Agenda of Prime Minister Deuba’s India Visit


Gopal Khanal (KATHMANDU, 31 March 2022) – On the invitation of Indian Prime Minister Narendra Modi, Prime Minister Sher Bahadur Deuba is visiting India from today (April 1-3). This will be Prime Minister Deuba’s first bilateral trip outside of the country since taking office in July 2021.

Deuba met with visiting Chinese state councilor and foreign minister Wang Yi on March 27 in Kathmandu, and he is currently traveling to Delhi to meet with his Indian counterpart Modi. Some analysts have viewed Prime Minister Deuba’s visit to India as an attempt to send a message that the government values India. However, the purpose of this visit is primarily to maintain understanding in bilateral relations that have been stressed by some irritants.

According to the press statement issued by India’s Ministry of External Affairs, Prime Minister Deuba will call on the Vice President and hold talks with Prime Minister Modi on Saturday (2 April).  The External Affairs Minister of India, S. Jayshankar and National Security Advisor (NSA), Ajit Doval, will call on Prime Minister Deuba. Besides official engagement in New Delhi, Prime Minister Deuba will visit Varanasi, Utter Pradesh.

Nepal government, however, has not made public the details of the Prime Minister’s visit. It is unfortunate that Prime Minister Deuba didn’t consult with the main opposition party, which is the largest in parliament, about the agenda of his visit to India. Even the coalition partners have not been informed about the agenda of the visit.

Focus areas

Nepal and India enjoy age-old and special ties of friendship and cooperation in recent years, the partnership has witnessed significant growth in all areas of cooperation. According to India’s MEA, the visit will provide an opportunity to the two sides to review this wide ranging cooperative partnership and to progress it further for the benefit of the two peoples.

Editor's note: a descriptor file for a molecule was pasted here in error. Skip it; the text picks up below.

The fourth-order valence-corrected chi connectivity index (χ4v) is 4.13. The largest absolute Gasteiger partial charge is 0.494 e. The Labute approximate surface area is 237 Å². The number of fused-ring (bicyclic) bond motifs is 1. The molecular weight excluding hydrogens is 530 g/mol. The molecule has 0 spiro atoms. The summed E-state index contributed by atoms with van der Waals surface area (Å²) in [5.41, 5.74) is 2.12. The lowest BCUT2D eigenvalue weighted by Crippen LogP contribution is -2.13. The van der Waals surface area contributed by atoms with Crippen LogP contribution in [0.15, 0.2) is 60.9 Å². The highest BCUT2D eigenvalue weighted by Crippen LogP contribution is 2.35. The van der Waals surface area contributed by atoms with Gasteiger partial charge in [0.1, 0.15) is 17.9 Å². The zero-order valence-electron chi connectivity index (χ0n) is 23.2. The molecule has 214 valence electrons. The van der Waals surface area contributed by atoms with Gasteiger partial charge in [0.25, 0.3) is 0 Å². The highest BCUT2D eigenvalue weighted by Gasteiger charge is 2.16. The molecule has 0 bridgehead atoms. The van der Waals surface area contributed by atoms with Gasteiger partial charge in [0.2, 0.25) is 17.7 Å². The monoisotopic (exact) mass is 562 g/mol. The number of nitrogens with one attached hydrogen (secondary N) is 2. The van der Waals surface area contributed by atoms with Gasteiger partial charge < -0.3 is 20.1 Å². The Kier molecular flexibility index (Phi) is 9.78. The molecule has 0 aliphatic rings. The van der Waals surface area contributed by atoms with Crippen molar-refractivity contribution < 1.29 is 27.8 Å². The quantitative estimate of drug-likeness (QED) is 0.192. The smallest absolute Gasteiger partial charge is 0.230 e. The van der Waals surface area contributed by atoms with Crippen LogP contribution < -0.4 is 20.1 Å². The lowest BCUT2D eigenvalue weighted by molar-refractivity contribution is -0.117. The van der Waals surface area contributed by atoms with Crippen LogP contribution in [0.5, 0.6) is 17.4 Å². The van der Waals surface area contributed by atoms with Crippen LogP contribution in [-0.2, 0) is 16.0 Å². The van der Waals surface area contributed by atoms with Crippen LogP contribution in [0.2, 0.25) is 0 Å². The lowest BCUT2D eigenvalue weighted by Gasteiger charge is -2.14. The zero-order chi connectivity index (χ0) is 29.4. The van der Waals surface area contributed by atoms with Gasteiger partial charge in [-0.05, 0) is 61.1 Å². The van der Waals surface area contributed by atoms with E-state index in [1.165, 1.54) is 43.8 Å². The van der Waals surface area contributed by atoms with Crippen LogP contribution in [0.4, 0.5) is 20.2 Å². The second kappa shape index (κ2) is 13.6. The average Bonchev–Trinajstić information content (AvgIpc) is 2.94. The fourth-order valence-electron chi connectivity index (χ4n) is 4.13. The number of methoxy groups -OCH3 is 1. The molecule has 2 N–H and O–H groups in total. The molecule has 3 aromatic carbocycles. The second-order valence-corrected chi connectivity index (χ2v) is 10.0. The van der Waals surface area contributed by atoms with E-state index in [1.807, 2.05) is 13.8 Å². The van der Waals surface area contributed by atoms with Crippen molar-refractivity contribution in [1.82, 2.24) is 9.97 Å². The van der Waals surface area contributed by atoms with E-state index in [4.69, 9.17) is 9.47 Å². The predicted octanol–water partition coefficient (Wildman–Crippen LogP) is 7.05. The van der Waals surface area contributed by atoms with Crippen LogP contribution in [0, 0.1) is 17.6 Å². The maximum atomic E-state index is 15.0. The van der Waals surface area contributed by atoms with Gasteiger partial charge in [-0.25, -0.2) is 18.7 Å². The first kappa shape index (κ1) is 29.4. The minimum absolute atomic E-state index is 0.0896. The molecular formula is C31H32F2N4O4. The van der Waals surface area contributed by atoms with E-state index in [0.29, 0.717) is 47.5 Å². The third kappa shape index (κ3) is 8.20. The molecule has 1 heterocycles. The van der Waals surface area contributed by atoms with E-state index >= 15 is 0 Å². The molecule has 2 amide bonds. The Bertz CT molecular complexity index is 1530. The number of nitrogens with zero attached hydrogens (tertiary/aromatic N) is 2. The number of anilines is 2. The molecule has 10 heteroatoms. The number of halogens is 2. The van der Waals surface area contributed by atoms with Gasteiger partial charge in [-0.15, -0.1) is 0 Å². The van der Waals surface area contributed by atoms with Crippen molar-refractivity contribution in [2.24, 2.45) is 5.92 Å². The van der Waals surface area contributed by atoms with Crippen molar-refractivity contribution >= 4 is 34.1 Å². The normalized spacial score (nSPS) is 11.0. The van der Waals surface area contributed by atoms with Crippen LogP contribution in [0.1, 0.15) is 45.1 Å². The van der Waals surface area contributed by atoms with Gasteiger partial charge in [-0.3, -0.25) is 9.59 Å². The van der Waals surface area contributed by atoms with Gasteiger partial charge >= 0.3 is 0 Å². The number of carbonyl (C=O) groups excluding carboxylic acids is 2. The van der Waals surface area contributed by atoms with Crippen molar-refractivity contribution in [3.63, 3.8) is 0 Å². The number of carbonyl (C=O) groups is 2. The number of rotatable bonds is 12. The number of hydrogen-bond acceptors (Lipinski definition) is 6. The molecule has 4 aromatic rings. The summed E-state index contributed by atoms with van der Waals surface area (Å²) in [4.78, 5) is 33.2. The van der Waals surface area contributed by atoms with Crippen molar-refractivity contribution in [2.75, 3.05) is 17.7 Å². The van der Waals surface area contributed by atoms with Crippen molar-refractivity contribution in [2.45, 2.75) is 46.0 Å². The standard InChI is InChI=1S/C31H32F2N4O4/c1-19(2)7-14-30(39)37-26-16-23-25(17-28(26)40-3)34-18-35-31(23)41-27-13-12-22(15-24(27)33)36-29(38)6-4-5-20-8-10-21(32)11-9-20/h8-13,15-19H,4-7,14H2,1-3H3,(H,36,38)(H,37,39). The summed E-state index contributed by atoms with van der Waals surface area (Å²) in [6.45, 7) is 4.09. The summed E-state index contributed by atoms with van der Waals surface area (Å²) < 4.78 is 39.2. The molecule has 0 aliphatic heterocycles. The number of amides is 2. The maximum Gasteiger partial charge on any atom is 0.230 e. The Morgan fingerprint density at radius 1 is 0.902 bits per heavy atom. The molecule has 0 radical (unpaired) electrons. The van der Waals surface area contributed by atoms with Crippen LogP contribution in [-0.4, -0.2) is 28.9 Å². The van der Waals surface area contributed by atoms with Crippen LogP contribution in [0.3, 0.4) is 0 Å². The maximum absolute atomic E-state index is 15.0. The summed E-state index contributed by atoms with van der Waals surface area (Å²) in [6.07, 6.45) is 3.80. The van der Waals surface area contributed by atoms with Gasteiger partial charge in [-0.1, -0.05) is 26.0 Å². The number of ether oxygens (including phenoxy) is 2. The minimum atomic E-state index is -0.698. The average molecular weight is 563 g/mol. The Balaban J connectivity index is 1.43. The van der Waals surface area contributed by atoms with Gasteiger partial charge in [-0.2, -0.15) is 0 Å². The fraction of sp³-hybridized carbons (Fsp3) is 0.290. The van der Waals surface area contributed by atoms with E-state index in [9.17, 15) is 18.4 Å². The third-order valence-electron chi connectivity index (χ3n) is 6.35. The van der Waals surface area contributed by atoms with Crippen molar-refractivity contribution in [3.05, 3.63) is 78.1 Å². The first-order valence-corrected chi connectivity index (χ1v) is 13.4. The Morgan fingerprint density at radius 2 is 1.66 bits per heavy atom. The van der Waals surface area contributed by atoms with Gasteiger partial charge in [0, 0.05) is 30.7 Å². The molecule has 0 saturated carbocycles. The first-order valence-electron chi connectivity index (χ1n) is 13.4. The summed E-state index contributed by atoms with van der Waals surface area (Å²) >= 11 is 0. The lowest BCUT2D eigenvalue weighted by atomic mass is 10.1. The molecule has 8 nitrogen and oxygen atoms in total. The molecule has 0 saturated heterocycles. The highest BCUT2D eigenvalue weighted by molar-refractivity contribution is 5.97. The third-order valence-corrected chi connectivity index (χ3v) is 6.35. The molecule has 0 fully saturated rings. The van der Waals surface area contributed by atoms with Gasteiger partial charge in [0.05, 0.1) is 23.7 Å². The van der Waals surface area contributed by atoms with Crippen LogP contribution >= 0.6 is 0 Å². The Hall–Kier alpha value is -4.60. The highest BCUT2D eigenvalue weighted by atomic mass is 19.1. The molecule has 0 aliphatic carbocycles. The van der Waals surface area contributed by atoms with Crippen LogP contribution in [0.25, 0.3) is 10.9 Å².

The visit would focus on four primary themes, according to Indian authorities. The opening of the Janakpur-Jayanagar train line, collaboration in power acquisition, the inauguration of over 130 health posts in Nepal, and a visit to Banaras to showcase the civilizational links between Nepal and India are all examples of solid cooperation. Bilateral ties between adjoined neighbors have had their ups and downs throughout history, but they have always been resolved amicably. Lipulek, Kalapani, and Limpiyadhura, which both Nepal and India claim, are the boundary disputes. To resolve this cartographic dispute, Nepal and India should hold dialogue in the highest political level and then issue directives to the concern authorities for the complete homework. Both countries have prepared a strip map of 98 percent border.

It is obvious that various problems of bilateral ties would be discussed at the meetings of two Prime Ministers and both Prime Ministers have their own set of priorities. There are some major concerns from Nepal side that need to be addressed at the two Prime Ministers’ talks. Whether Prime Minister Deuba will raise these agenda or not is not known the day he is departing to New Delhi.

EPG Report

The first is the report of the Eminent Persons’ Group (EPG). The EPG, which was constituted on 2016 comprising Nepali and Indian professionals, experts and funded by both ministries, prepared the report four years ago. The report, however, has not been submitted to the Prime Ministers of Nepal and India, as required by provision. Indian Prime Minister Narendra Modi seems reluctant to receive it.